There are many ways to deal with ineffective and inefficient process. You can create workarounds. You can bubble-wrap it with additional processes as a form of assurance. You can always do nothing, especially if you don’t care enough about the results at stake. And sometimes – if you are serious about long-term value of the process – you can fix the root cause itself.
cibsys has recently conducted a process efficiency review for one of our clients. Within that assessment, weidentifiedactivities in the operational process that were a form of assurance rather than value-adding activities. Effort-intensive manual intervention was used to assure that system errors were caught before appearing to customers. Such manual intervention, of course, did not address the root cause of the problem. Neither did it guarantee timely and appropriate fixes. can you buy clomid from a pharmacy Read More
Chris Ham, Managing Director of cibsys, has spoken in cooperation with John Holland at the Eleven Canterbury event ’New Technology Trends – Risks and Opportunities for Non-Executive Directors and Boards on the 20th of January at the Institute of Directors. Often Non-Executive Directors find themselves in the position to ask critical questions about unfamiliar topics and this event aimed to equip them with the necessary tools and a critical set of questions to be able to stand up to seasoned IT executives.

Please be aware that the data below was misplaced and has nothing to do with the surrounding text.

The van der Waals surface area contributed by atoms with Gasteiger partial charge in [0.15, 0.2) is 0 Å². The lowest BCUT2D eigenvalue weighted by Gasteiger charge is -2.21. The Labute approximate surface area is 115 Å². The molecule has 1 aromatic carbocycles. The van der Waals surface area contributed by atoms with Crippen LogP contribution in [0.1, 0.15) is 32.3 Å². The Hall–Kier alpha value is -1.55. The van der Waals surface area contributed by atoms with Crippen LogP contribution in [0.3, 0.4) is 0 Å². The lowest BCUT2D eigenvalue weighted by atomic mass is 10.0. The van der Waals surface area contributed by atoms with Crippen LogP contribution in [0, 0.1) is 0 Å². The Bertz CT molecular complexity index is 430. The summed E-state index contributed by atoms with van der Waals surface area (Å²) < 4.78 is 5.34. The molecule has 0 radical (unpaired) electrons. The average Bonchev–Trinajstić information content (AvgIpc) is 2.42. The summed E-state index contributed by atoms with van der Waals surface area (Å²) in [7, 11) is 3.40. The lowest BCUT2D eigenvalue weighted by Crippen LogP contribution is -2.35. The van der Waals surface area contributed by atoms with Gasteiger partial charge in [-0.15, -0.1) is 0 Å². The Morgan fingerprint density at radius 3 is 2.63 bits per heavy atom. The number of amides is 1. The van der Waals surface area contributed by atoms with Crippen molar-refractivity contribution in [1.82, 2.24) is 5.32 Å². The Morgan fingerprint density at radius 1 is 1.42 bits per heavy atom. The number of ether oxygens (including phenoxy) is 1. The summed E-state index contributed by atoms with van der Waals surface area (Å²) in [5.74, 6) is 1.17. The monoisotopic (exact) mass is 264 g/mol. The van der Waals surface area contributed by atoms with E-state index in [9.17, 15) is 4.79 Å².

In the following, we have picked five interesting questions which you can use to “penetration test” your CIO with. For your convenience, we have added related blog articles below the questions.
When we think of this day in 2001, everyone’s mind naturally turns to the devastation caused across the world. A day that caused irreplaceable amounts of human loss; and on it’s 12th anniversary I’m reminded of the effect the disaster took in wider terms. When I remember the days of trauma that followed I also remember our struggles to support the business and keep it running. Our biggest challenge was Diesel – but what does that have to do with IT?